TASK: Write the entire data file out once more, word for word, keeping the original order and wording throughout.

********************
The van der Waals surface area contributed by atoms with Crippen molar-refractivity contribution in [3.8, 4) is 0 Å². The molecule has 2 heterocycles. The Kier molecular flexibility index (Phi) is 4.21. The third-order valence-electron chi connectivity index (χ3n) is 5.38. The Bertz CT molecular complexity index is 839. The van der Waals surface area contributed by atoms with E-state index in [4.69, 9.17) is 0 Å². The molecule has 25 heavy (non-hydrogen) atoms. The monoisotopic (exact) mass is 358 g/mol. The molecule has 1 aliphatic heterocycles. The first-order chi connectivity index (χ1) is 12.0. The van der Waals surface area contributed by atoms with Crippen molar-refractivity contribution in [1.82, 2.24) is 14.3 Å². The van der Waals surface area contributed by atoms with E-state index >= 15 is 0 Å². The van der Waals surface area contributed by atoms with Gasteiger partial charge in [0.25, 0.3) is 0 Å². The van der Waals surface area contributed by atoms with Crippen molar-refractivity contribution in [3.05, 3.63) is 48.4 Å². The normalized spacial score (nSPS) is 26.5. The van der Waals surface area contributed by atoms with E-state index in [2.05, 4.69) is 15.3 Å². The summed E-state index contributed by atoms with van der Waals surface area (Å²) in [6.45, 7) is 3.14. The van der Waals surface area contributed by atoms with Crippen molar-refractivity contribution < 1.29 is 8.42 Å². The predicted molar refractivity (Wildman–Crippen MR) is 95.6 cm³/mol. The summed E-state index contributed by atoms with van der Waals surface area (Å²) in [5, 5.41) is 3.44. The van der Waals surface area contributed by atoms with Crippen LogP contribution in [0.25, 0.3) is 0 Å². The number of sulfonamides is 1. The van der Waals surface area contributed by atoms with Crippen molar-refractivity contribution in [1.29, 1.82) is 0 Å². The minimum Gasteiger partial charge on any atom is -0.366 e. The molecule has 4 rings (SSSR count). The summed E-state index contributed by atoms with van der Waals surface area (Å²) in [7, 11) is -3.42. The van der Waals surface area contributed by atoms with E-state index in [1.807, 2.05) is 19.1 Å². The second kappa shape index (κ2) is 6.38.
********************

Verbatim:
The van der Waals surface area contributed by atoms with Crippen molar-refractivity contribution in [3.8, 4) is 0 Å². The molecule has 2 heterocycles. The Kier molecular flexibility index (Phi) is 4.21. The third-order valence-electron chi connectivity index (χ3n) is 5.38. The Bertz CT molecular complexity index is 839. The van der Waals surface area contributed by atoms with E-state index in [4.69, 9.17) is 0 Å². The molecule has 25 heavy (non-hydrogen) atoms. The monoisotopic (exact) mass is 358 g/mol. The molecule has 1 aliphatic heterocycles. The first-order chi connectivity index (χ1) is 12.0. The van der Waals surface area contributed by atoms with Crippen molar-refractivity contribution in [1.82, 2.24) is 14.3 Å². The van der Waals surface area contributed by atoms with E-state index >= 15 is 0 Å². The van der Waals surface area contributed by atoms with Gasteiger partial charge in [0.25, 0.3) is 0 Å². The van der Waals surface area contributed by atoms with Crippen molar-refractivity contribution in [3.05, 3.63) is 48.4 Å². The normalized spacial score (nSPS) is 26.5. The van der Waals surface area contributed by atoms with E-state index in [2.05, 4.69) is 15.3 Å². The summed E-state index contributed by atoms with van der Waals surface area (Å²) in [6.45, 7) is 3.14. The van der Waals surface area contributed by atoms with Crippen molar-refractivity contribution < 1.29 is 8.42 Å². The predicted molar refractivity (Wildman–Crippen MR) is 95.6 cm³/mol. The summed E-state index contributed by atoms with van der Waals surface area (Å²) in [5, 5.41) is 3.44. The van der Waals surface area contributed by atoms with Crippen LogP contribution in [0.25, 0.3) is 0 Å². The number of sulfonamides is 1. The van der Waals surface area contributed by atoms with Crippen molar-refractivity contribution in [1.29, 1.82) is 0 Å². The minimum Gasteiger partial charge on any atom is -0.366 e. The molecule has 4 rings (SSSR count). The summed E-state index contributed by atoms with van der Waals surface area (Å²) in [7, 11) is -3.42. The van der Waals surface area contributed by atoms with E-state index in [1.807, 2.05) is 19.1 Å². The second kappa shape index (κ2) is 6.38.